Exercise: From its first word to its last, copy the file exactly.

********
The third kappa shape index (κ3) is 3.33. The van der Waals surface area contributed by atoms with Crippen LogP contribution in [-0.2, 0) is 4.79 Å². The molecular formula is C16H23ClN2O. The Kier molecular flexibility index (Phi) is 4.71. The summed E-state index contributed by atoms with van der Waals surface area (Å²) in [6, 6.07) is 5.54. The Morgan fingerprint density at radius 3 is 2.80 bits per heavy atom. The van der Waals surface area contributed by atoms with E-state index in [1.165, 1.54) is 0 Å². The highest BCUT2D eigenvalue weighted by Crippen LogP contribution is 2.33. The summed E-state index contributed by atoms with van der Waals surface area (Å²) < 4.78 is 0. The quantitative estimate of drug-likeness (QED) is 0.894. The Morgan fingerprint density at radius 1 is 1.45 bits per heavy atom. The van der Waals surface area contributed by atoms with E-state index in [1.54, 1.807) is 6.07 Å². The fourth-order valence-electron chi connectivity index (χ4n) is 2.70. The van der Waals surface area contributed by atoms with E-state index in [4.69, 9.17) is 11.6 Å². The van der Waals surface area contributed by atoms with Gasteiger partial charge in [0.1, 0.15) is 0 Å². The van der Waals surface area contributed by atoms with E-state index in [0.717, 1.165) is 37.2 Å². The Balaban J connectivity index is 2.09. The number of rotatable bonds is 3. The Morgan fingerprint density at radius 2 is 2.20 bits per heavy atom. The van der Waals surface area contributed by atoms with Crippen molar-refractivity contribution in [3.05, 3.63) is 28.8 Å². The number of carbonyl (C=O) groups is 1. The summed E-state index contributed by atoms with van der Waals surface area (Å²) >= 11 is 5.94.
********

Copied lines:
The third kappa shape index (κ3) is 3.33. The van der Waals surface area contributed by atoms with Crippen LogP contribution in [-0.2, 0) is 4.79 Å². The molecular formula is C16H23ClN2O. The Kier molecular flexibility index (Phi) is 4.71. The summed E-state index contributed by atoms with van der Waals surface area (Å²) in [6, 6.07) is 5.54. The Morgan fingerprint density at radius 3 is 2.80 bits per heavy atom. The van der Waals surface area contributed by atoms with E-state index in [1.165, 1.54) is 0 Å². The highest BCUT2D eigenvalue weighted by Crippen LogP contribution is 2.33. The summed E-state index contributed by atoms with van der Waals surface area (Å²) < 4.78 is 0. The quantitative estimate of drug-likeness (QED) is 0.894. The Morgan fingerprint density at radius 1 is 1.45 bits per heavy atom. The van der Waals surface area contributed by atoms with E-state index in [1.54, 1.807) is 6.07 Å². The fourth-order valence-electron chi connectivity index (χ4n) is 2.70. The van der Waals surface area contributed by atoms with E-state index in [4.69, 9.17) is 11.6 Å². The van der Waals surface area contributed by atoms with Gasteiger partial charge in [0.1, 0.15) is 0 Å². The van der Waals surface area contributed by atoms with E-state index in [0.717, 1.165) is 37.2 Å². The Balaban J connectivity index is 2.09. The number of rotatable bonds is 3. The Morgan fingerprint density at radius 2 is 2.20 bits per heavy atom. The van der Waals surface area contributed by atoms with Crippen molar-refractivity contribution in [3.05, 3.63) is 28.8 Å². The number of carbonyl (C=O) groups is 1. The summed E-state index contributed by atoms with van der Waals surface area (Å²) >= 11 is 5.94.